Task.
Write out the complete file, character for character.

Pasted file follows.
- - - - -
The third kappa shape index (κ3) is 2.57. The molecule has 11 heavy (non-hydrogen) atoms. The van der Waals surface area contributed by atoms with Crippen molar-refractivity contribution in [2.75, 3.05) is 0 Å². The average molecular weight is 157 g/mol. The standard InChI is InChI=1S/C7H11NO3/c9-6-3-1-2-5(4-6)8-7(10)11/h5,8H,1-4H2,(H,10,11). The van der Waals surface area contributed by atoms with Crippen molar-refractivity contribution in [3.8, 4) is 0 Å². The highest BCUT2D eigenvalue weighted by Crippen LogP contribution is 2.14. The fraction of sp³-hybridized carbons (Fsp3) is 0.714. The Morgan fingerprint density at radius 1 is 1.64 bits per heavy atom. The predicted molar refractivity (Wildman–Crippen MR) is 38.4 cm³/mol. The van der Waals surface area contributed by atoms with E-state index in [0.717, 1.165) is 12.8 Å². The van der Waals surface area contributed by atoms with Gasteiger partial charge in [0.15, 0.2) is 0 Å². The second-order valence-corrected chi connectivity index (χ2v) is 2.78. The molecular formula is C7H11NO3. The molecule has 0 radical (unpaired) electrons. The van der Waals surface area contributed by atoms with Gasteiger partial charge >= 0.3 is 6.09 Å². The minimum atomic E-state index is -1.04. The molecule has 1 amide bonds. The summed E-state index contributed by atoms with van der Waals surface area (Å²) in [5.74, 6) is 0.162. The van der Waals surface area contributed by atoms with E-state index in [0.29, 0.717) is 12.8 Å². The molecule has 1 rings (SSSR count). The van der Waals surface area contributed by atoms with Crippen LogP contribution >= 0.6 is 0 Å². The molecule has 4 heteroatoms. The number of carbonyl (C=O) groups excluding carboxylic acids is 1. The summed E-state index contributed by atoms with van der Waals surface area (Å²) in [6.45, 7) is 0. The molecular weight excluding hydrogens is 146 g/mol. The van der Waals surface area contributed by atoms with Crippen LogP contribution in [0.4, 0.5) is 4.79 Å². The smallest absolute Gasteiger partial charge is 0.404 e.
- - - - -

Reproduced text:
The third kappa shape index (κ3) is 2.57. The molecule has 11 heavy (non-hydrogen) atoms. The van der Waals surface area contributed by atoms with Crippen molar-refractivity contribution in [2.75, 3.05) is 0 Å². The average molecular weight is 157 g/mol. The standard InChI is InChI=1S/C7H11NO3/c9-6-3-1-2-5(4-6)8-7(10)11/h5,8H,1-4H2,(H,10,11). The van der Waals surface area contributed by atoms with Crippen molar-refractivity contribution in [3.8, 4) is 0 Å². The highest BCUT2D eigenvalue weighted by Crippen LogP contribution is 2.14. The fraction of sp³-hybridized carbons (Fsp3) is 0.714. The Morgan fingerprint density at radius 1 is 1.64 bits per heavy atom. The predicted molar refractivity (Wildman–Crippen MR) is 38.4 cm³/mol. The van der Waals surface area contributed by atoms with E-state index in [0.717, 1.165) is 12.8 Å². The van der Waals surface area contributed by atoms with Gasteiger partial charge in [0.15, 0.2) is 0 Å². The second-order valence-corrected chi connectivity index (χ2v) is 2.78. The molecular formula is C7H11NO3. The molecule has 0 radical (unpaired) electrons. The van der Waals surface area contributed by atoms with Gasteiger partial charge >= 0.3 is 6.09 Å². The minimum atomic E-state index is -1.04. The molecule has 1 amide bonds. The summed E-state index contributed by atoms with van der Waals surface area (Å²) in [5.74, 6) is 0.162. The van der Waals surface area contributed by atoms with E-state index in [0.29, 0.717) is 12.8 Å². The molecule has 1 rings (SSSR count). The van der Waals surface area contributed by atoms with Crippen LogP contribution >= 0.6 is 0 Å². The molecule has 4 heteroatoms. The number of carbonyl (C=O) groups excluding carboxylic acids is 1. The summed E-state index contributed by atoms with van der Waals surface area (Å²) in [6.45, 7) is 0. The molecular weight excluding hydrogens is 146 g/mol. The van der Waals surface area contributed by atoms with Crippen LogP contribution in [0.4, 0.5) is 4.79 Å². The smallest absolute Gasteiger partial charge is 0.404 e.